10. Chr. Robyns, butcher, of Reading, Berks. Protection; going in the retinue of Sir Anth. Ughtred. Greenwich, 30 April 21 Hen. VIII. Del. Westm., 10 May.—P.S.
12. Firmin du Boz, native of Picardy. Denization. Del. Westm. 12 May 21 Hen. VIII.—S.B. Pat. p. 2, m. 11.
13. Nicholas Holborne, grocer, of London. Protection; going in the retinue of Sir Anthony Ughtred, vice-captain of Berwick-upon-Tweed. Greenwich, 4 May 21 Hen. VIII. Del. Westm., 13 May.—P.S.
13. James, s. of John Hales, one of the barons of the Exchequer. To be receiver and feodary of the honor of Walingford and St. Waleric, parcel of the duchy of Cornwall, vice Robt. Laward alias Lord. Del. Westm., 13 May 21 Hen. VIII.—S.B.
14. Bryan Courteys, Ric. Thymbulby, John Bothe and Geo. Barren. Licence to export 14 score quarters of "foystye wheat," it being unfit for food. Del. Westm., 14 May 21 Hen. VIII.—S.B.
15. Roger Ratcliff, gentleman usher of the Privy Chamber, Philip Wogan alias Wogam, Thos. Westby, and Thos. Horsley, clks. To have the next presentation to the prebendal church of Shipton alias Siptun, Oxon, Linc. dioc., otherwise called the prebend of Shipton, in the cathedral church of St. Mary, Salisbury; on surrender of patent, 14 May 20 Hen. VIII., granting them the next presentation to the canonry and prebend of Shepton Underwychwoode, Oxon. Westm., 15 May.—Pat. 21 Hen. VIII. p. 1, m. 6.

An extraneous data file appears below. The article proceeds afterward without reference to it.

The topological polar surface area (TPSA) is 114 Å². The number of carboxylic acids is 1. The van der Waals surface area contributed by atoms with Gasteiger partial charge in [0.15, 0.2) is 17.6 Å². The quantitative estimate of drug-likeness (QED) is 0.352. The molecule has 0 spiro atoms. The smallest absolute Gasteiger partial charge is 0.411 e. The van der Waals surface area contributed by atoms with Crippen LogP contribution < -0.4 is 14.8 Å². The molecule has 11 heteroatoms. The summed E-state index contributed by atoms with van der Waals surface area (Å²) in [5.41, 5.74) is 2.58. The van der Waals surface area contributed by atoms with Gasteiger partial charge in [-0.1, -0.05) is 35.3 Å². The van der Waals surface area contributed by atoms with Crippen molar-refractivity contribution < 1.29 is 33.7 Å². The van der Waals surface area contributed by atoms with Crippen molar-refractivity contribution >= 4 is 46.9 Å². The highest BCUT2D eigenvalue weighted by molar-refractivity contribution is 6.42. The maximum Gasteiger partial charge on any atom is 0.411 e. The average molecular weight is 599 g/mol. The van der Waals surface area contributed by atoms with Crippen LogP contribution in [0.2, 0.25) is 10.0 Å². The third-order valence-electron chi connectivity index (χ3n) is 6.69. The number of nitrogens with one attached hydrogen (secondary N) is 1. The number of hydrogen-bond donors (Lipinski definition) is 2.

18. Salop.—Wm. Charleton, Ric. Maynwaryng, and Thos. Pygott, Roger Houghton and Wm. Cotton. Commission to make inquisition p.m. on the lands and heirs of Ric. Knyght, Griffin Acton, Wm. Acton, John Foster of Wellyngton, and Thos. Trentham. Westm., 18 May.—Pat. 21 Hen. VIII. p. 1, m. 19d.
20. Thos. earl of Rutland. Licence to alienate the manor of Bukland, with certain lands and 36s. rent in Bukland, Barkwey, Throkkyng, Newchippyng and Wydhall, and the advowson of Buckland church, Herts, to Edw. Watson, Thos. Waldram, George Swillyngton and Hen. Sapcote. Westm., 20 May.—Pat. 21 Hen. VIII. p. 1, m. 6.
20. John Parker, equerry of the Stable. Custody of Wm. s. and h. of John Gyfford, deceased, an idiot. Del. Westm., 20 May 21 Hen. VIII.—S.B. Pat. p. 2, m. 25.
21. Thos. Darby, a clerk of the Signet. Licence to export 100 (corrected from 200) sacks of wool. Del. Richmond, 21 May 21 Hen. VIII.—S.B.
28. John Pylkynton, clk. Presentation to the parish church of Kallystok alias Calstok, Exeter dioc., void by death. Del. Westm., 28 (?) May 21 Hen. VIII.—S.B.


  • 1. 22 May.
  • 2. "haranno riportato di Spagna alcun' attacco da poter far bene."
  • 3. Blank in transcript.
  • 4. So in transcript: qu. "Mai"?
  • 5. Ducke, in Vit. B. XII. f. 13 b.